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The "M" word trumps the "R" word. That's what solution providers in growing numbers say because the recession everyone has feared simply isn't showing up in the burgeoning midmarket. As a result, solution providers once focused on the enterprise and those catering to small business are now adjusting their business models in a race to the middle.
The fight for the "M" in SMB has been brewing for a long time, but has gained momentum in the past year as major vendors realize they don't have the resources, cost structure or customer relationships to tackle the burgeoning midmarket. As a result, solution providers determined to grow their business in an uncertain economy are adjusting their business models to better cultivate relationships with midsize businesses.
"[Manufacturers] generally view the midmarket as channel led, which offers them the benefit of expanding their coverage model while lowering their selling costs," said Mark Melillo, president and CEO of Melillo Consulting, a Somerset, N.J.-based solution provider that has traditionally focused on enterprise accounts. "It is a bit of a perfect storm in that it is not competitive with the manufacturers, the volume of accounts is significant and there are strong financial incentives available to the channel partners [from the vendors]."
Melillo Consulting, with annual revenue of about $75 million, recently signed up as a partner with open source network software vendor GroundWork Open Source Inc., San Francisco, as a way to extend its reach into midmarket accounts. Melillo, which derives about 65 percent of its revenue from selling Hewlett-Packard products and related services, needed a lower-cost, less robust alternative to augment HP's network management software, said Jeff Gibson, Melillo Consulting's vice president and general manager of enterprise management and security.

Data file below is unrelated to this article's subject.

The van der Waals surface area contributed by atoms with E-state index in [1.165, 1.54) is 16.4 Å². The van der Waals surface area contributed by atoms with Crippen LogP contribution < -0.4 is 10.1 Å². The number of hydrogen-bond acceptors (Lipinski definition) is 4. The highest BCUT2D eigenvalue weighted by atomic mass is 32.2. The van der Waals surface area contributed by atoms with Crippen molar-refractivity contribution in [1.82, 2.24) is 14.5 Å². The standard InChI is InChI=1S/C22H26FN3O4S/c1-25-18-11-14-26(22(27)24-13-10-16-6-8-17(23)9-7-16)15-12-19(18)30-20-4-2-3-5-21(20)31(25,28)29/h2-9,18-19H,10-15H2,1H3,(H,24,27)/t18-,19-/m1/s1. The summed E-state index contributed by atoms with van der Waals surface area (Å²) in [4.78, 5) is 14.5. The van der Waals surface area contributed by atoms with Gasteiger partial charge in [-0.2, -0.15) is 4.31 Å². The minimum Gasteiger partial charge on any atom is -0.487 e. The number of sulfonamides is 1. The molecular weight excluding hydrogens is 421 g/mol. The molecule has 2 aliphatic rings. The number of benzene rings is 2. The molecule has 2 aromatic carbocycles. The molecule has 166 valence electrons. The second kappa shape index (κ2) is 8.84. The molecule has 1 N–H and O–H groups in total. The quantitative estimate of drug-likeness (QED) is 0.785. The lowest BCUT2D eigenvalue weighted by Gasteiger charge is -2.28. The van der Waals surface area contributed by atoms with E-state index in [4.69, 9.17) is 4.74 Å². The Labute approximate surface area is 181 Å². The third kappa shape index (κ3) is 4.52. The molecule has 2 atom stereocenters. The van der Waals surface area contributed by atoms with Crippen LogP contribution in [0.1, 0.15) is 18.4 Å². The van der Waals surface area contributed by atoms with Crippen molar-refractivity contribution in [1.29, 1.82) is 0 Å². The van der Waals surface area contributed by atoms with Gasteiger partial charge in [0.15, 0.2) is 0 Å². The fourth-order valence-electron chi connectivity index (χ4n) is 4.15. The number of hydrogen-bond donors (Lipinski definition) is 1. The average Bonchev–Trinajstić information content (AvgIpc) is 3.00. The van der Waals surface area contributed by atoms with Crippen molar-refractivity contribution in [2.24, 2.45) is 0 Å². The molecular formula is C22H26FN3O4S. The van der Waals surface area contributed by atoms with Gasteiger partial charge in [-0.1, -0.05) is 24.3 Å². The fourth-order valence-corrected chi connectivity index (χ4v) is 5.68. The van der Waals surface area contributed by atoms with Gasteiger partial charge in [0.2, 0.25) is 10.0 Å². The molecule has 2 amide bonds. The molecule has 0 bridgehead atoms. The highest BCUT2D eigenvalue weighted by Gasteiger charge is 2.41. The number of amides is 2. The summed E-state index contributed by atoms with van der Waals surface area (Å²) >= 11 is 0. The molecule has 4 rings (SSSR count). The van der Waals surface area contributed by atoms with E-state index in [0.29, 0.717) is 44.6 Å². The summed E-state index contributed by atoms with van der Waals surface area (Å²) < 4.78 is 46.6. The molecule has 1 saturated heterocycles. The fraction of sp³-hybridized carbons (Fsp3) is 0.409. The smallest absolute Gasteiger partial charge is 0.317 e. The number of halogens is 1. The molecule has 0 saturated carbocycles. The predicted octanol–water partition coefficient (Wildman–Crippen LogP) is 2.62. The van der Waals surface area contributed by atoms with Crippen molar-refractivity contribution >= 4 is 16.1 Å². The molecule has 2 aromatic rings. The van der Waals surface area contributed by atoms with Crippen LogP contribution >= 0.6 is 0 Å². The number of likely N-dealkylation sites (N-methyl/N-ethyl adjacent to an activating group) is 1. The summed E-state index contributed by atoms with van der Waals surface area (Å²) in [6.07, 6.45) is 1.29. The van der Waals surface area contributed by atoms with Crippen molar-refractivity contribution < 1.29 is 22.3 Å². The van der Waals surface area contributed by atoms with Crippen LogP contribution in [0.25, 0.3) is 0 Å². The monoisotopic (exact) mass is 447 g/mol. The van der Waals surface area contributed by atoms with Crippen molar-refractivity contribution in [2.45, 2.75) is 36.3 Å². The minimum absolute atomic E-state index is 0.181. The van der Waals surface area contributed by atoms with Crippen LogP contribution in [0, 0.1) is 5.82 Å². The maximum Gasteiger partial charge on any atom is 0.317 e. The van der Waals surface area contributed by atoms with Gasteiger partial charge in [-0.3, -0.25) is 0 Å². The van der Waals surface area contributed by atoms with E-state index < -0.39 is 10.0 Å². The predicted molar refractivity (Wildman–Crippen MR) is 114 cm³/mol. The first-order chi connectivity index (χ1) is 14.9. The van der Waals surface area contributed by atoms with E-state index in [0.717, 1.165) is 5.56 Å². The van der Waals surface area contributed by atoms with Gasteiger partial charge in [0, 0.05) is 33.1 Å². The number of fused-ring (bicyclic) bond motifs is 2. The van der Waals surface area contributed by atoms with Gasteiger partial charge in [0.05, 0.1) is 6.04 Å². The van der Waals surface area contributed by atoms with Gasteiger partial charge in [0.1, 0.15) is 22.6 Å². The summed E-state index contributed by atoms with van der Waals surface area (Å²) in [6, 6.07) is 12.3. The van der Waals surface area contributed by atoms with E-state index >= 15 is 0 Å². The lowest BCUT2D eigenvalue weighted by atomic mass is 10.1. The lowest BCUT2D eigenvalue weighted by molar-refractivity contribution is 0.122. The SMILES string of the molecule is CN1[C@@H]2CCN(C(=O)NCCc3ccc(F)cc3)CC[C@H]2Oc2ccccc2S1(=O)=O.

"HP is by far our biggest partner and this is no way a slam against HP," said Gibson, who noted that his HP software business this year is expected to grow by more than 40 percent. "It's simply our way of extending our market reach to areas HP software can't play [in] for whatever reasons, whether they are too big, too robust, too complex or not cost-effective."
To date, GroundWork has opened up new opportunities for Melillo in education and health-care accounts and currently he has several new deals in the works. Gibson said his strategy is to use open-source software such as GroundWork to get into new accounts and then add higher functionality as needed. "[With GroundWork], we have a low entry point. It doesn't necessarily compete against HP because it's business we weren't going to necessarily win anyway."
Melillo believes his company's enterprise heritage gives it a distinct advantage in the midmarket. "Our enterprise expertise allows us to provide more robust and effective solutions scaled to customers' needs," he said. "We have a definite advantage over those moving up the value chain in situations where experience and knowledge are important to the project."
While Melillo Consulting is moving downstream to capture a greater share of the midmarket, Heartland Technologies is stepping up from the small-business space to go after midsize companies. The Harlan, Iowa-based solution provider has traditionally focused on small business, but company CEO Arlin Sorensen said Heartland is expanding into Omaha, Neb., Wichita, Kan., and Des Moines, Iowa. To go after the lucrative midsize businesses in those markets, Sorensen said Heartland would likely acquire other solution providers with midmarket skills.
"We moved into Omaha and thought that we could grow that area by organic growth but it's been a slow and painful process," he said. "Our heritage has been totally in the small space. What we are learning is that it requires us to change a whole bunch of things if we are really to be effective."